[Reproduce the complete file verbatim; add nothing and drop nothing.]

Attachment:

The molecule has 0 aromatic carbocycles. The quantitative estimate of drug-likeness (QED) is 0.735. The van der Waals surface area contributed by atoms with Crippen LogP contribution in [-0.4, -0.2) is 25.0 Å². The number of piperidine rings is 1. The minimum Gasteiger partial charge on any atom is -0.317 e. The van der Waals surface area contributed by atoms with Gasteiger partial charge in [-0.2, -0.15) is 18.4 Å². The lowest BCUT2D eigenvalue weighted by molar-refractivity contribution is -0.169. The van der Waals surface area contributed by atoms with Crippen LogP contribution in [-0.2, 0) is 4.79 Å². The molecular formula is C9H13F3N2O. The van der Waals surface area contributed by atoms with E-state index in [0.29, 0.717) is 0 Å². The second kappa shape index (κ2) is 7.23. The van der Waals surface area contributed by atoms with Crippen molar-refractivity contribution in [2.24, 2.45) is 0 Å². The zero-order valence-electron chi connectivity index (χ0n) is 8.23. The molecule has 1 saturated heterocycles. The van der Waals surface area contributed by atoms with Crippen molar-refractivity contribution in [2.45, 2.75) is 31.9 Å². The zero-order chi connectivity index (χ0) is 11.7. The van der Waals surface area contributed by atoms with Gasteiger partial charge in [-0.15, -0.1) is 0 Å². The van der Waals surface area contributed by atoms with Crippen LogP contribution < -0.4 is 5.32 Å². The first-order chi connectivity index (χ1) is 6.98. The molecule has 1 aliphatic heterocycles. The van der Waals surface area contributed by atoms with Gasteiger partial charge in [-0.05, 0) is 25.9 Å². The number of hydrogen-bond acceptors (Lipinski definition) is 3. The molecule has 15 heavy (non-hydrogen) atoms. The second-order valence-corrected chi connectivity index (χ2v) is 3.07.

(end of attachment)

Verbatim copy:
The molecule has 0 aromatic carbocycles. The quantitative estimate of drug-likeness (QED) is 0.735. The van der Waals surface area contributed by atoms with Crippen LogP contribution in [-0.4, -0.2) is 25.0 Å². The number of piperidine rings is 1. The minimum Gasteiger partial charge on any atom is -0.317 e. The van der Waals surface area contributed by atoms with Gasteiger partial charge in [-0.2, -0.15) is 18.4 Å². The lowest BCUT2D eigenvalue weighted by molar-refractivity contribution is -0.169. The van der Waals surface area contributed by atoms with Crippen LogP contribution in [-0.2, 0) is 4.79 Å². The molecular formula is C9H13F3N2O. The van der Waals surface area contributed by atoms with E-state index in [0.29, 0.717) is 0 Å². The second kappa shape index (κ2) is 7.23. The van der Waals surface area contributed by atoms with Crippen molar-refractivity contribution in [2.24, 2.45) is 0 Å². The zero-order valence-electron chi connectivity index (χ0n) is 8.23. The molecule has 1 saturated heterocycles. The van der Waals surface area contributed by atoms with Crippen molar-refractivity contribution in [2.45, 2.75) is 31.9 Å². The zero-order chi connectivity index (χ0) is 11.7. The van der Waals surface area contributed by atoms with Gasteiger partial charge in [-0.15, -0.1) is 0 Å². The van der Waals surface area contributed by atoms with Crippen LogP contribution < -0.4 is 5.32 Å². The first-order chi connectivity index (χ1) is 6.98. The molecule has 1 aliphatic heterocycles. The van der Waals surface area contributed by atoms with Gasteiger partial charge in [-0.05, 0) is 25.9 Å². The number of hydrogen-bond acceptors (Lipinski definition) is 3. The molecule has 15 heavy (non-hydrogen) atoms. The second-order valence-corrected chi connectivity index (χ2v) is 3.07.